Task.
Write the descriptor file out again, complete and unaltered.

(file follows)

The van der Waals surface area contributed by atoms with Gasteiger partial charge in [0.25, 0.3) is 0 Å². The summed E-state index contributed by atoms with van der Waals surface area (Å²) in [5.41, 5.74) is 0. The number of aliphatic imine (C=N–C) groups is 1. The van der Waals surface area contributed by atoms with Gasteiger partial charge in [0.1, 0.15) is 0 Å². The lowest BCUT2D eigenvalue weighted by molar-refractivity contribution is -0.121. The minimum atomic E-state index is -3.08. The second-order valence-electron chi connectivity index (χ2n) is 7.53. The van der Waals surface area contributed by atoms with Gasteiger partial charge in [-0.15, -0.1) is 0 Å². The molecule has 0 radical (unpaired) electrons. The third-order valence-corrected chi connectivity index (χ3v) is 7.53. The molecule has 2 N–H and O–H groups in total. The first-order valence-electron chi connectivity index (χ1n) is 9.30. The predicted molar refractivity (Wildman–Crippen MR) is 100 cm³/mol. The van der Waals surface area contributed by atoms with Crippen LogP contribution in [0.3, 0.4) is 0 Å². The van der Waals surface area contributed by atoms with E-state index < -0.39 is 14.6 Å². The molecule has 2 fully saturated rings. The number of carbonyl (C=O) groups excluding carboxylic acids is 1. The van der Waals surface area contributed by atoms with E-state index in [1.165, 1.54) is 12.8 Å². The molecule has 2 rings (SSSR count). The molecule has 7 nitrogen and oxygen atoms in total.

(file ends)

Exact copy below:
The van der Waals surface area contributed by atoms with Gasteiger partial charge in [0.25, 0.3) is 0 Å². The summed E-state index contributed by atoms with van der Waals surface area (Å²) in [5.41, 5.74) is 0. The number of aliphatic imine (C=N–C) groups is 1. The van der Waals surface area contributed by atoms with Gasteiger partial charge in [0.1, 0.15) is 0 Å². The lowest BCUT2D eigenvalue weighted by molar-refractivity contribution is -0.121. The minimum atomic E-state index is -3.08. The second-order valence-electron chi connectivity index (χ2n) is 7.53. The van der Waals surface area contributed by atoms with Gasteiger partial charge in [-0.15, -0.1) is 0 Å². The molecule has 0 radical (unpaired) electrons. The third-order valence-corrected chi connectivity index (χ3v) is 7.53. The molecule has 2 N–H and O–H groups in total. The first-order valence-electron chi connectivity index (χ1n) is 9.30. The predicted molar refractivity (Wildman–Crippen MR) is 100 cm³/mol. The van der Waals surface area contributed by atoms with Crippen LogP contribution in [0.3, 0.4) is 0 Å². The van der Waals surface area contributed by atoms with E-state index < -0.39 is 14.6 Å². The molecule has 2 fully saturated rings. The number of carbonyl (C=O) groups excluding carboxylic acids is 1. The van der Waals surface area contributed by atoms with E-state index in [1.165, 1.54) is 12.8 Å². The molecule has 2 rings (SSSR count). The molecule has 7 nitrogen and oxygen atoms in total.